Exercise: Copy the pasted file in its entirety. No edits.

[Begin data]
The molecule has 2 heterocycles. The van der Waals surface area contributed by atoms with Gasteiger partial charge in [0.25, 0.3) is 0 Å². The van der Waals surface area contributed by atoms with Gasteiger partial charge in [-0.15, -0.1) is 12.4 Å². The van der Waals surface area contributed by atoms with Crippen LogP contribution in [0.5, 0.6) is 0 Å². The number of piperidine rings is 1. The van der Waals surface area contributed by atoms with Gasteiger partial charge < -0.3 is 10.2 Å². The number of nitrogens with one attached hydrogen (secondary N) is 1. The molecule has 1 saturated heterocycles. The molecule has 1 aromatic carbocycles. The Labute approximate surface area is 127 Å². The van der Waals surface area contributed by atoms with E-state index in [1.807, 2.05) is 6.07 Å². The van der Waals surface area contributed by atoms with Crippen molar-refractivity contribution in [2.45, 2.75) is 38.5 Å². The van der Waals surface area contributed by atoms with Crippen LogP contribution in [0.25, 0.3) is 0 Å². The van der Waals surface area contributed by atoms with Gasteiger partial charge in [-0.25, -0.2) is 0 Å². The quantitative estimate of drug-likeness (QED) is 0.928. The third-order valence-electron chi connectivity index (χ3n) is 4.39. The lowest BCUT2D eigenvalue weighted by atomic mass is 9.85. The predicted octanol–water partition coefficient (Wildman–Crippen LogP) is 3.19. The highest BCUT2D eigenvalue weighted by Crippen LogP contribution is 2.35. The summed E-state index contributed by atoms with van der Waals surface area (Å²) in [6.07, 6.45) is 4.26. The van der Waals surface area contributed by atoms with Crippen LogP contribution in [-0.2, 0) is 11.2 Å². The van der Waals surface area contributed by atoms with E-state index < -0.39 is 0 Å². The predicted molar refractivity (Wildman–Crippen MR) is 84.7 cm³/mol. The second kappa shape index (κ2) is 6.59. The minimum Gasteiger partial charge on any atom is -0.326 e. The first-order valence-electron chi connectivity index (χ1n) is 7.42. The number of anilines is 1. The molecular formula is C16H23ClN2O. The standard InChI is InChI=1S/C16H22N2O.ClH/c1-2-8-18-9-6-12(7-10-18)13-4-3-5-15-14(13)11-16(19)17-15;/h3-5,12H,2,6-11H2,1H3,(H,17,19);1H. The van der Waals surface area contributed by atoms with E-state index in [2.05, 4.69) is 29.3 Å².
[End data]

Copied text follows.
The molecule has 2 heterocycles. The van der Waals surface area contributed by atoms with Gasteiger partial charge in [0.25, 0.3) is 0 Å². The van der Waals surface area contributed by atoms with Gasteiger partial charge in [-0.15, -0.1) is 12.4 Å². The van der Waals surface area contributed by atoms with Crippen LogP contribution in [0.5, 0.6) is 0 Å². The number of piperidine rings is 1. The van der Waals surface area contributed by atoms with Gasteiger partial charge < -0.3 is 10.2 Å². The number of nitrogens with one attached hydrogen (secondary N) is 1. The molecule has 1 saturated heterocycles. The molecule has 1 aromatic carbocycles. The Labute approximate surface area is 127 Å². The van der Waals surface area contributed by atoms with E-state index in [1.807, 2.05) is 6.07 Å². The van der Waals surface area contributed by atoms with Crippen molar-refractivity contribution in [2.45, 2.75) is 38.5 Å². The van der Waals surface area contributed by atoms with Crippen LogP contribution in [0.25, 0.3) is 0 Å². The van der Waals surface area contributed by atoms with Gasteiger partial charge in [-0.25, -0.2) is 0 Å². The quantitative estimate of drug-likeness (QED) is 0.928. The third-order valence-electron chi connectivity index (χ3n) is 4.39. The lowest BCUT2D eigenvalue weighted by atomic mass is 9.85. The predicted octanol–water partition coefficient (Wildman–Crippen LogP) is 3.19. The highest BCUT2D eigenvalue weighted by Crippen LogP contribution is 2.35. The summed E-state index contributed by atoms with van der Waals surface area (Å²) in [6.07, 6.45) is 4.26. The van der Waals surface area contributed by atoms with Crippen LogP contribution in [-0.2, 0) is 11.2 Å². The van der Waals surface area contributed by atoms with E-state index < -0.39 is 0 Å². The predicted molar refractivity (Wildman–Crippen MR) is 84.7 cm³/mol. The second kappa shape index (κ2) is 6.59. The minimum Gasteiger partial charge on any atom is -0.326 e. The first-order valence-electron chi connectivity index (χ1n) is 7.42. The number of anilines is 1. The molecular formula is C16H23ClN2O. The standard InChI is InChI=1S/C16H22N2O.ClH/c1-2-8-18-9-6-12(7-10-18)13-4-3-5-15-14(13)11-16(19)17-15;/h3-5,12H,2,6-11H2,1H3,(H,17,19);1H. The van der Waals surface area contributed by atoms with E-state index in [2.05, 4.69) is 29.3 Å².